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Side Lot benefit to help ‘Raise the Roof’ for Craftsman House Gallery

Bill DeYoung

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Craftsman House Gallery was constructed in 1918 as the model home for what’s now known as the Historic Kenwood District. Photo by Bill DeYoung.

What Jeff Schorr needs is the final scene in It’s a Wonderful Life, for Uncle Billy, Mr. Gower, Mary and Harry and everybody else in town to rally around him and drop piles of money into a basket. He needs that telegram from Sam Wainwright, pledging a lifesaving loan. Hee haw and Merry Christmas!

But Jeff Schorr is the owner of Craftsman House Gallery, not George Bailey of the Bailey Bros. Building & Loan. St. Petersburg is not Bedford Falls, nor is it Hollywood.

And anyway, he couldn’t pass for Jimmy Stewart in a blinding blizzard.

Jeff Schorr

But Jeff Schorr does need help, and he’s too proud to ask for it, so his friends Sara Norine James and Becky Michela did it for him. They’ve organized a benefit concert, tonight (Wednesday, Feb. 19) at the Side Lot, the outdoor performance space at 2133 2nd Avenue South.

At press time, the acts confirmed to play were Gracie Grieshop (Sunset Bridge Band), the Rebekah Pulley Twosome, Matt Weis (of Boxcar Hollow and Antelope), Sanderling (Reina Collins, Kristen Holloway and Bart Hanchey), Natty Moss Bond and Steve Peake, Steve Connelly, Emily Turnage, Rich Whiteley (of Uncle John’s Band and the Rich Whiteley Band) and The Petty Experience (Featuring the songs of Tom Petty & the Heartbreakers). As usual with such things, more performers will likely be added.

The 6-10 p.m. event is called Raise the Roof because Craftsman House, which was built in 1918, needs a new roof. And Schorr, who bought the cozy, craftsman-style home in 2003 and turned it into a cozy, light-filled art and craft gallery, with a small, cozy kitchen and a shaded front porch (also cozy), only has one-third of the $90,000 needed to do the job.

That came in the form of a Community Redevelopment Area grant from the City (Craftsman House is in the Grand Central District, just inside the boundary eligible for South St. Pete CRA money).

“So I’m trying to get a loan for $60,000,” Schorr says. “And I haven’t used credit cards in the last 10 years, which in some ways is good, but when you go to get a loan, that’s not good.” He’s looking into loans that don’t come attached to restrictive federal guidelines.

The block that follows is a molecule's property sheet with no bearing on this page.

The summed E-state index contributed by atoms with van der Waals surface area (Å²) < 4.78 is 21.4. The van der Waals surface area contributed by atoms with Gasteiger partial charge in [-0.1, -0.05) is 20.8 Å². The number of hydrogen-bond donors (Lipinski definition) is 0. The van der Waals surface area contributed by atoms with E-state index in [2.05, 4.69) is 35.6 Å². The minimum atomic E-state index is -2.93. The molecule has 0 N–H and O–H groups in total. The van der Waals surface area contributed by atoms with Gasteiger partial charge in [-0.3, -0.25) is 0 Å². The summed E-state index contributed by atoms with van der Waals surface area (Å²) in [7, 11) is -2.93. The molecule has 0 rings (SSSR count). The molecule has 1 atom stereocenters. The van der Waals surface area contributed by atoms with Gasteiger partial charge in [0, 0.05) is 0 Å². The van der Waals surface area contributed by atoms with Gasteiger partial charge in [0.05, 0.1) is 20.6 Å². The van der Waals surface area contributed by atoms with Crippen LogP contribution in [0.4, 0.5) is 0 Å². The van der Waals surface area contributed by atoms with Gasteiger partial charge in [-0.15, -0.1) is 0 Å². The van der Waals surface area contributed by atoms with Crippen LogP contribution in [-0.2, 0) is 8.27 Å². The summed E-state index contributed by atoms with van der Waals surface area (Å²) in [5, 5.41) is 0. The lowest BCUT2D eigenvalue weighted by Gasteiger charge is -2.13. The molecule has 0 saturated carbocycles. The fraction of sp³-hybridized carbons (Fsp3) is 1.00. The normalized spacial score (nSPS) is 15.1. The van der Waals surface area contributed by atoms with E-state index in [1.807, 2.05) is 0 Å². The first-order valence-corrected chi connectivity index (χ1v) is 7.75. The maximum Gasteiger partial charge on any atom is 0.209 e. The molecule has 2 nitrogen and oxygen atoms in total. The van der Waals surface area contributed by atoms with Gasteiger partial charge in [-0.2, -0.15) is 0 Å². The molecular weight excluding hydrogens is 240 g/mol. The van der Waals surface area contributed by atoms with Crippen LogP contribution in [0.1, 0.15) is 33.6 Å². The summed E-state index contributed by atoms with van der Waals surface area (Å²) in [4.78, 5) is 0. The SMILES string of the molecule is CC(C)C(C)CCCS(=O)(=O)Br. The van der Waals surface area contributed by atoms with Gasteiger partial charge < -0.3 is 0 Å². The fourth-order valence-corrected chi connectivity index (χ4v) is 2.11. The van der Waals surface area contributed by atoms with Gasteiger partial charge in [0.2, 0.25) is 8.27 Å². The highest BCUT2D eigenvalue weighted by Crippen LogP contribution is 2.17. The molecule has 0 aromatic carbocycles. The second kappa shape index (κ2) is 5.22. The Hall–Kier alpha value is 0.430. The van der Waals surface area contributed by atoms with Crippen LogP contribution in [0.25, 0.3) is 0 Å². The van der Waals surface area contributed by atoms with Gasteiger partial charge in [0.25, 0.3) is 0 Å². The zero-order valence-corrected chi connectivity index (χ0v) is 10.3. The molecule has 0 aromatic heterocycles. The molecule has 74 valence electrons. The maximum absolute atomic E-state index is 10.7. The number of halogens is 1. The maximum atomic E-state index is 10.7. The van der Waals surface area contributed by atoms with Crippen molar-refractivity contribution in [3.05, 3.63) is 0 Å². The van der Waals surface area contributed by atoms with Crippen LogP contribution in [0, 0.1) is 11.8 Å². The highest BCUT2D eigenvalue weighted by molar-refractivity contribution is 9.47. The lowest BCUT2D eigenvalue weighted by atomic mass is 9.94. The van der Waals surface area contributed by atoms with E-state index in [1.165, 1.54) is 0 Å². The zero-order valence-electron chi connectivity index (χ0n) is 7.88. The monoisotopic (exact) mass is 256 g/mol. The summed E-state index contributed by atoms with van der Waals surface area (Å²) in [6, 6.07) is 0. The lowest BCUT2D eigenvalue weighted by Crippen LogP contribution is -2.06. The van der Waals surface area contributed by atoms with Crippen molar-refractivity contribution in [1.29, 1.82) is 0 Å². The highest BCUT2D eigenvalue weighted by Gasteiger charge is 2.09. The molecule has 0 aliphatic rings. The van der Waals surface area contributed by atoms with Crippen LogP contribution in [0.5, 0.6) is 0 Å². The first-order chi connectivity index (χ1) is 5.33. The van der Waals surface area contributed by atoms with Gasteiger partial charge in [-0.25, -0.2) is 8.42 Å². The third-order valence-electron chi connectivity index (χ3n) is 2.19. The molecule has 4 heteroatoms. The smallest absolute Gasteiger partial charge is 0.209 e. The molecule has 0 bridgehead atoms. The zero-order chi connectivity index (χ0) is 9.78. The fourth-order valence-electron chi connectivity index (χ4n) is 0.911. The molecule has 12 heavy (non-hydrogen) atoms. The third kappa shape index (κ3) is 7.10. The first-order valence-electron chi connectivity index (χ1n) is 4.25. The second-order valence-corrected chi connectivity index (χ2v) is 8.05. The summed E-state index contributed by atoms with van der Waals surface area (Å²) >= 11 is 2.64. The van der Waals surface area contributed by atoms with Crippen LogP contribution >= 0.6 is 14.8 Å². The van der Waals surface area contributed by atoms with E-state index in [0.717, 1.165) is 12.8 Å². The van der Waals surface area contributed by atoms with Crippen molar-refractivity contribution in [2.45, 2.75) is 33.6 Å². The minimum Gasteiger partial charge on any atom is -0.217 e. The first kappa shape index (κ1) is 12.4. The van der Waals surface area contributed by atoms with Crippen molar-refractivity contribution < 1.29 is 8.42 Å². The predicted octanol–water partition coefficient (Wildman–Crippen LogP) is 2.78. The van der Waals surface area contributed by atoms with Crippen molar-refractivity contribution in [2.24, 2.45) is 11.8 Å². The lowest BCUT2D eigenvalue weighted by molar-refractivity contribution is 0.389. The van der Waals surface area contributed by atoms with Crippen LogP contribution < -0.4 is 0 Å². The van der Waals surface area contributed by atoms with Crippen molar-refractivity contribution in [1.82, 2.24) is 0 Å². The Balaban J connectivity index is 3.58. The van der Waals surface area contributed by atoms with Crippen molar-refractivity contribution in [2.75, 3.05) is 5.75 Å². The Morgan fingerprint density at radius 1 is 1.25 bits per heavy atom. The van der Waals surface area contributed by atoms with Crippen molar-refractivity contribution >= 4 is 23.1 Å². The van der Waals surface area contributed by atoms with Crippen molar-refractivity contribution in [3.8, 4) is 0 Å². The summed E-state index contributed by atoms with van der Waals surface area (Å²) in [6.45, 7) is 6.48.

It’s not so much the roofing that needs work, he explains. It’s the 102-year-old structural wood – and the necessary carpentry – underneath.

“There’s 175 rafters. A lot of them are rotted and have to be replaced. A lot of the beams, especially towards the front of the house – the sun room and the front porch – are longer beams. And they just don’t grow pine that big in Florida, so they have to use fir. Which is a lot more expensive than pine.”

Roofers have been hammering away at the Craftsman House since November, working on the areas (over the back office and the edge of the kitchen) that have been leaking. So far, much to Schorr’s relief, none of the gallery’s public areas have been affected.

Because he occasionally will move the racks and displays off to the side and host acoustic-music concerts in the main room, Schorr’s friends suggested he hold a fundraiser there. “Well, it’s just not worth the work,” he told them. “I can fit 50 people in here. How much can I charge for a concert?

“Anyway, I feel weird asking people to give me money.”

So they went to the Side Lot, which is part of Cheers! Events (the event-planning company) owned by Ronnie Lee and his wife Kristin Coffey.

The open-air courtyard is adjacent to the Cheers! office and warehouse.

“I’m always trying to lend a hand,” says Lee, “and in the same breath I get some new faces in to the Side Lot, to see what it can be also. So it’s for a good cause, and it’s great synergy.

“And I think that’s what St. Pete’s all about, especially the art world – it’s all about synergy and helping each other.”

And until he discovers a guardian angel named Clarence, Jeff Schorr is simply grateful for the love and support he’s getting from his friends.

He humbly insisted admission be by minimum donation ($5). “I figure at the very least, it’ll be a fun time,’ he enthuses. “I don’t want anyone to feel like oh gosh, I can’t afford to go there.”

Raise the Roof Facebook event page

 

 

 

 

 

 

 

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